A refuge from Jim Crow laws
By Christine Alexis
The 1960s were a tumultuous time in American history—the era of civil rights activism. In 1964, famed boxer Muhammad Ali—still using his given name, Cassius Clay—lived in Miami and routinely trained at the Fifth Street Gym in South Beach, but he wasn’t allowed to spend evenings at local clubs because of Jim Crow laws that permitted racial segregation.
Consequently, Ali and other notables, such as Martin Luther King Jr., Sammy Davis Jr., Nat King Cole and Sam Cooke, stayed at Hampton House. Located in the Brownsville neighborhood, just outside of Liberty City, this two-story inn, commonly referred to as the “Social Center for the South,” had a jazz club and a swimming pool. Celebrities and athletes visited the hotel, which doubled as a neighborhood hangout for locals to spend their evenings after attending church on Sundays. As middle-class African-Americans began moving from Overtown into Liberty City, Hampton House became a community landmark.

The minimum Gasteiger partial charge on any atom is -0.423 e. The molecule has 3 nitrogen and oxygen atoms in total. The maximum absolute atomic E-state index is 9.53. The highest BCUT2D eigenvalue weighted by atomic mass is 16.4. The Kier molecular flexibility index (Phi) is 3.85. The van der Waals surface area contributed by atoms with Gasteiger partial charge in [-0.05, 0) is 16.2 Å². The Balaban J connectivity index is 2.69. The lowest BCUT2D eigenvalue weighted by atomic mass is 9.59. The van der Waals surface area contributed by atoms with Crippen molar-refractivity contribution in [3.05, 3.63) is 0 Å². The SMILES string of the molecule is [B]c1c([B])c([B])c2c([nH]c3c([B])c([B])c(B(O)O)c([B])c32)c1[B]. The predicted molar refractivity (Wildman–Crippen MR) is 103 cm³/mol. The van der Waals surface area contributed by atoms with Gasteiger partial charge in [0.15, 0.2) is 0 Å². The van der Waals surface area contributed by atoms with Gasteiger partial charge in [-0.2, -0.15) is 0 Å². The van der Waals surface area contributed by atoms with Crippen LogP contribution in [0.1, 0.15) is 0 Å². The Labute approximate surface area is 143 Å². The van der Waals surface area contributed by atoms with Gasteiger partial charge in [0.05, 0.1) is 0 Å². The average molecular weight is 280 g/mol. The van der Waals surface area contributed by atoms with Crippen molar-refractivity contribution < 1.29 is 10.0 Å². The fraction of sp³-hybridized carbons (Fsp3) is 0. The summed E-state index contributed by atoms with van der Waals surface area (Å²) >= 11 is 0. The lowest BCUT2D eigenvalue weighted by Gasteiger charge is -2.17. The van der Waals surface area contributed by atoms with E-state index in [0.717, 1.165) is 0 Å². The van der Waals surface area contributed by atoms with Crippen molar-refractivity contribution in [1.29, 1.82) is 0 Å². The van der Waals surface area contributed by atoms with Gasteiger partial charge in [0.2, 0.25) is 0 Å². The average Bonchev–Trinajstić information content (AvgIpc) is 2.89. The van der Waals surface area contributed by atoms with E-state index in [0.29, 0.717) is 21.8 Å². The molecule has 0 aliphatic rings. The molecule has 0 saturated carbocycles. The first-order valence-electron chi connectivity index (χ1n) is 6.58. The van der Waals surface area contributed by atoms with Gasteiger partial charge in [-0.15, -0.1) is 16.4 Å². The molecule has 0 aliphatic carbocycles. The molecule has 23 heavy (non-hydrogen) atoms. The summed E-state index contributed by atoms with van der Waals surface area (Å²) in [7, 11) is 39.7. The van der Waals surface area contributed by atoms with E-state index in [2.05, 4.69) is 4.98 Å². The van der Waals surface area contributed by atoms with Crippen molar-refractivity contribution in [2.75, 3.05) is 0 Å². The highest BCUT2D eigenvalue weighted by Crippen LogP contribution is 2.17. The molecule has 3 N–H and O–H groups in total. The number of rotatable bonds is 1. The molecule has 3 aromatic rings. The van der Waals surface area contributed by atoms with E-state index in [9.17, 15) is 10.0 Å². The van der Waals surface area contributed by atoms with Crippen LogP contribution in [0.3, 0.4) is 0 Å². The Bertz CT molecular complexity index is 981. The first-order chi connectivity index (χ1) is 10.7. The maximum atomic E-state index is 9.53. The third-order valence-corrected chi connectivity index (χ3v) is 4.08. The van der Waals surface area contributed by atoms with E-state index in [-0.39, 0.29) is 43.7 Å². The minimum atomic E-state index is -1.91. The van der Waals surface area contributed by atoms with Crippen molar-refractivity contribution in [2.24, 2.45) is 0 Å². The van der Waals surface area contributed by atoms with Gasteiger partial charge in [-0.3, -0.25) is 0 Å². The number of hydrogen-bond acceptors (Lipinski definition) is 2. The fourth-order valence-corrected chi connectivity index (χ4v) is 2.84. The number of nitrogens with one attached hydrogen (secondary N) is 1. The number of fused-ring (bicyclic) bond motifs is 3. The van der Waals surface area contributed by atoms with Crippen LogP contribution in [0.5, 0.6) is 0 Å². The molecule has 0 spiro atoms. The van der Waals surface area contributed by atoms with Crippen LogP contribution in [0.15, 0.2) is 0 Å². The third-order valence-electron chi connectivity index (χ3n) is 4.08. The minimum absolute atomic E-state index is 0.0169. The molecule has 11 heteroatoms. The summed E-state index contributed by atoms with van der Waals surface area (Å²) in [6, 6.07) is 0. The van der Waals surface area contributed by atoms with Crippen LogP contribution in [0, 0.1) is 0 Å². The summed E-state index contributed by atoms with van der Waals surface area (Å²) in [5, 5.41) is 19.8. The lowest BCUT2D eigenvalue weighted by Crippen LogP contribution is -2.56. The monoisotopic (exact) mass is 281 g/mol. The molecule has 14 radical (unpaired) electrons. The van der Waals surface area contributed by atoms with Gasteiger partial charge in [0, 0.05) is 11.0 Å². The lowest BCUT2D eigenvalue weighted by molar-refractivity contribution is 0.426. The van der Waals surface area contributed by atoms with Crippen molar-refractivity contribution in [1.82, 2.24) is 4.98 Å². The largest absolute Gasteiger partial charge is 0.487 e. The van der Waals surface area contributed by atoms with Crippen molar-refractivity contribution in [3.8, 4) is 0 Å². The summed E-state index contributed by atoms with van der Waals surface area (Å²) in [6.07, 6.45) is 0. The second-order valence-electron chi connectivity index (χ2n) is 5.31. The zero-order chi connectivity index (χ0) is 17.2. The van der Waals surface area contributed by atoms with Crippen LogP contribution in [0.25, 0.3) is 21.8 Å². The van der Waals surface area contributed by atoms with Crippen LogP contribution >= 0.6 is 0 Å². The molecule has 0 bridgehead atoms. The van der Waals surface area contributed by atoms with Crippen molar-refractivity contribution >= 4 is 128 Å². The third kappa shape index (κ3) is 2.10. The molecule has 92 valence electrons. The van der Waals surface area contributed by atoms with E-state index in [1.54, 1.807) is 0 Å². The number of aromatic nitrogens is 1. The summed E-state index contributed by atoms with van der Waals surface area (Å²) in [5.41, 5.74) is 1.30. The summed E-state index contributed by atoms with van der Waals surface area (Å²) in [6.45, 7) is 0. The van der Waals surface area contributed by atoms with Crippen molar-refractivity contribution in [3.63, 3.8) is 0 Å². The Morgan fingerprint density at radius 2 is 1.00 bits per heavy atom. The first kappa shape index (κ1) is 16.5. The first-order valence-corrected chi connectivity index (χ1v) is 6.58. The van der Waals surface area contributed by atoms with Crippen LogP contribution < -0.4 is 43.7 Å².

But as segregation laws ended, many residents moved away. Hampton House suffered from that migration as well as competition from what previously had been whites-only establishments. Still, Hampton House stands today—the only segregated hotel still standing from that era. After a $6.4 million restoration, it now is a mixed-use cultural and business center. Its “symbolic spaces”—such as the jazz club, swimming pool areas and café—will open this spring as an exhibition space.↵
Information for this feature is courtesy of the HistoryMiami Archives & Research Center, which is open to the public and contains more than 1.5 million images of southeast Florida, the entire state and the Caribbean from 1883 to the present. For information or to visit HistoryMiami, visit historymiami.org.